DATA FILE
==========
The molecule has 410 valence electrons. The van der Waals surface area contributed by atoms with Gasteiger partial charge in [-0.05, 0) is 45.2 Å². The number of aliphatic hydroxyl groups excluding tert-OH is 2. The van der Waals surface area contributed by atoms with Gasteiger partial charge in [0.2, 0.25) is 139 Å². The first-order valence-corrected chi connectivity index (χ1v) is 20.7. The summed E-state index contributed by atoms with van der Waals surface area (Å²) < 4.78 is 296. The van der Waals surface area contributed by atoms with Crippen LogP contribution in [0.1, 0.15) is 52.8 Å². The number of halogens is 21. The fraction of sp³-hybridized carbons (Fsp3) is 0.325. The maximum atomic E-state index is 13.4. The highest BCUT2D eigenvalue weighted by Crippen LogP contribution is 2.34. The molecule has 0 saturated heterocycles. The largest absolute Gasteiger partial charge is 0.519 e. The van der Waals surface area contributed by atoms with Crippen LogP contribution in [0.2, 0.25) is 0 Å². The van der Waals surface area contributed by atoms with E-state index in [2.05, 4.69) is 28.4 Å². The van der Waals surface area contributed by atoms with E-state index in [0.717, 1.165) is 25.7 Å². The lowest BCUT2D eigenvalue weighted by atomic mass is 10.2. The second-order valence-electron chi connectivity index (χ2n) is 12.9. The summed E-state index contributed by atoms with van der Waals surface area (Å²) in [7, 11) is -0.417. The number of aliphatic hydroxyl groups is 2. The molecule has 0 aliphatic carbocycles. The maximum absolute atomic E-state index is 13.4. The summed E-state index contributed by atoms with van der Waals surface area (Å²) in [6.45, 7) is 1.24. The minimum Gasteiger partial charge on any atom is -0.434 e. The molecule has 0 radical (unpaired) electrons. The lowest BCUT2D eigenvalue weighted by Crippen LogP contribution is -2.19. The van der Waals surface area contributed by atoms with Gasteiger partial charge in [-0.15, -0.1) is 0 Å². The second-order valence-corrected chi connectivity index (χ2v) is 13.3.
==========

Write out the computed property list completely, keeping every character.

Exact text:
The molecule has 410 valence electrons. The van der Waals surface area contributed by atoms with Gasteiger partial charge in [-0.05, 0) is 45.2 Å². The number of aliphatic hydroxyl groups excluding tert-OH is 2. The van der Waals surface area contributed by atoms with Gasteiger partial charge in [0.2, 0.25) is 139 Å². The first-order valence-corrected chi connectivity index (χ1v) is 20.7. The summed E-state index contributed by atoms with van der Waals surface area (Å²) < 4.78 is 296. The van der Waals surface area contributed by atoms with Crippen LogP contribution in [0.1, 0.15) is 52.8 Å². The number of halogens is 21. The fraction of sp³-hybridized carbons (Fsp3) is 0.325. The maximum atomic E-state index is 13.4. The highest BCUT2D eigenvalue weighted by Crippen LogP contribution is 2.34. The molecule has 0 saturated heterocycles. The largest absolute Gasteiger partial charge is 0.519 e. The van der Waals surface area contributed by atoms with Crippen LogP contribution in [0.2, 0.25) is 0 Å². The van der Waals surface area contributed by atoms with E-state index in [2.05, 4.69) is 28.4 Å². The van der Waals surface area contributed by atoms with E-state index in [0.717, 1.165) is 25.7 Å². The lowest BCUT2D eigenvalue weighted by atomic mass is 10.2. The second-order valence-electron chi connectivity index (χ2n) is 12.9. The summed E-state index contributed by atoms with van der Waals surface area (Å²) in [7, 11) is -0.417. The number of aliphatic hydroxyl groups is 2. The molecule has 0 aliphatic carbocycles. The maximum absolute atomic E-state index is 13.4. The summed E-state index contributed by atoms with van der Waals surface area (Å²) in [6.45, 7) is 1.24. The minimum Gasteiger partial charge on any atom is -0.434 e. The molecule has 0 radical (unpaired) electrons. The lowest BCUT2D eigenvalue weighted by Crippen LogP contribution is -2.19. The van der Waals surface area contributed by atoms with Gasteiger partial charge in [-0.15, -0.1) is 0 Å². The second-order valence-corrected chi connectivity index (χ2v) is 13.3.